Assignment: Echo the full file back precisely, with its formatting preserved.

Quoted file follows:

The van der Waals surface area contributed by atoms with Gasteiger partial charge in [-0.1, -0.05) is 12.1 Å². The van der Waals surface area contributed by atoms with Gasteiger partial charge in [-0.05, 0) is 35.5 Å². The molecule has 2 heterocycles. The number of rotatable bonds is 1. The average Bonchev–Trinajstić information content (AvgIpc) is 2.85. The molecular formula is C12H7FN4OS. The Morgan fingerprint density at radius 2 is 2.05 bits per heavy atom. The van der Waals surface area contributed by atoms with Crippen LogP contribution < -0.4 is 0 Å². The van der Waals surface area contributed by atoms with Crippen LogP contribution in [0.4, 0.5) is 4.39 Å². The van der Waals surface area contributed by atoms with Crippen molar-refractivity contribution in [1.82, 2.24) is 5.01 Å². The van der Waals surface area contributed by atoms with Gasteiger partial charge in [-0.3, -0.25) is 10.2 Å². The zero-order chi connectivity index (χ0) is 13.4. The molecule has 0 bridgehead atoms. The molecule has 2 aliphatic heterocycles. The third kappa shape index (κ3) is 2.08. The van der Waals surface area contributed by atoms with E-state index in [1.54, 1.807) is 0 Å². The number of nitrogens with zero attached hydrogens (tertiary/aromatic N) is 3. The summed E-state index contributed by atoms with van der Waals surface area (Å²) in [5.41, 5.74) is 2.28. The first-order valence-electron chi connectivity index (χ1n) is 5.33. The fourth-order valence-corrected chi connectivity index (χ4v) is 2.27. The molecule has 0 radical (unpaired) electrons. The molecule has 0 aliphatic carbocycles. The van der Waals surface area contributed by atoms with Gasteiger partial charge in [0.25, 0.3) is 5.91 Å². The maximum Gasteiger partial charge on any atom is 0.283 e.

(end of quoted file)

The van der Waals surface area contributed by atoms with Gasteiger partial charge in [-0.1, -0.05) is 12.1 Å². The van der Waals surface area contributed by atoms with Gasteiger partial charge in [-0.05, 0) is 35.5 Å². The molecule has 2 heterocycles. The number of rotatable bonds is 1. The average Bonchev–Trinajstić information content (AvgIpc) is 2.85. The molecular formula is C12H7FN4OS. The Morgan fingerprint density at radius 2 is 2.05 bits per heavy atom. The van der Waals surface area contributed by atoms with Crippen LogP contribution < -0.4 is 0 Å². The van der Waals surface area contributed by atoms with Crippen LogP contribution in [0.4, 0.5) is 4.39 Å². The van der Waals surface area contributed by atoms with Crippen molar-refractivity contribution in [1.82, 2.24) is 5.01 Å². The van der Waals surface area contributed by atoms with Gasteiger partial charge in [-0.3, -0.25) is 10.2 Å². The zero-order chi connectivity index (χ0) is 13.4. The molecule has 0 bridgehead atoms. The molecule has 2 aliphatic heterocycles. The third kappa shape index (κ3) is 2.08. The van der Waals surface area contributed by atoms with E-state index in [1.54, 1.807) is 0 Å². The number of nitrogens with zero attached hydrogens (tertiary/aromatic N) is 3. The summed E-state index contributed by atoms with van der Waals surface area (Å²) in [5.41, 5.74) is 2.28. The first-order valence-electron chi connectivity index (χ1n) is 5.33. The fourth-order valence-corrected chi connectivity index (χ4v) is 2.27. The molecule has 0 radical (unpaired) electrons. The molecule has 0 aliphatic carbocycles. The van der Waals surface area contributed by atoms with Gasteiger partial charge in [0.25, 0.3) is 5.91 Å². The maximum Gasteiger partial charge on any atom is 0.283 e.